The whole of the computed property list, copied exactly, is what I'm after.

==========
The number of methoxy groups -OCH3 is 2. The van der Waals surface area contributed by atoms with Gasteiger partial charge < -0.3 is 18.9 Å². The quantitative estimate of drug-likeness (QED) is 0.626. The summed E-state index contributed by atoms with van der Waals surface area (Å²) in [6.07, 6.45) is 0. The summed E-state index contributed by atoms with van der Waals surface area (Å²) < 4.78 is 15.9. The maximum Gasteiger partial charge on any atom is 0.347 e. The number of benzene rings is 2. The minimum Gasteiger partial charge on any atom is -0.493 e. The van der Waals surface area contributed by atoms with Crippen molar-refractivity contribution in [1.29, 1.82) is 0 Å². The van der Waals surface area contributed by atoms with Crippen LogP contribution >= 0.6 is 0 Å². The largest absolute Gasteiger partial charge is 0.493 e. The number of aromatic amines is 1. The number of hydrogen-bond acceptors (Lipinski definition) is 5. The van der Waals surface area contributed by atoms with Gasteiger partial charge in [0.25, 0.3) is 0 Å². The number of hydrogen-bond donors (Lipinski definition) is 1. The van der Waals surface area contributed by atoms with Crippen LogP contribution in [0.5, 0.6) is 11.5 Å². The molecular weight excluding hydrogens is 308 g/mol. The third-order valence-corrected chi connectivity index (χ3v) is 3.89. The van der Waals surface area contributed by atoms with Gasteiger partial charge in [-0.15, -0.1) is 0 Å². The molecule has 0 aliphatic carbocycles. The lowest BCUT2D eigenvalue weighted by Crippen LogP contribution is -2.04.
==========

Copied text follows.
The number of methoxy groups -OCH3 is 2. The van der Waals surface area contributed by atoms with Gasteiger partial charge < -0.3 is 18.9 Å². The quantitative estimate of drug-likeness (QED) is 0.626. The summed E-state index contributed by atoms with van der Waals surface area (Å²) in [6.07, 6.45) is 0. The summed E-state index contributed by atoms with van der Waals surface area (Å²) < 4.78 is 15.9. The maximum Gasteiger partial charge on any atom is 0.347 e. The number of benzene rings is 2. The minimum Gasteiger partial charge on any atom is -0.493 e. The van der Waals surface area contributed by atoms with Crippen molar-refractivity contribution in [1.29, 1.82) is 0 Å². The van der Waals surface area contributed by atoms with Crippen LogP contribution >= 0.6 is 0 Å². The largest absolute Gasteiger partial charge is 0.493 e. The number of aromatic amines is 1. The number of hydrogen-bond acceptors (Lipinski definition) is 5. The van der Waals surface area contributed by atoms with Gasteiger partial charge in [0.25, 0.3) is 0 Å². The number of hydrogen-bond donors (Lipinski definition) is 1. The van der Waals surface area contributed by atoms with Crippen LogP contribution in [0.5, 0.6) is 11.5 Å². The molecular weight excluding hydrogens is 308 g/mol. The third-order valence-corrected chi connectivity index (χ3v) is 3.89. The van der Waals surface area contributed by atoms with Gasteiger partial charge in [-0.15, -0.1) is 0 Å². The molecule has 0 aliphatic carbocycles. The lowest BCUT2D eigenvalue weighted by Crippen LogP contribution is -2.04.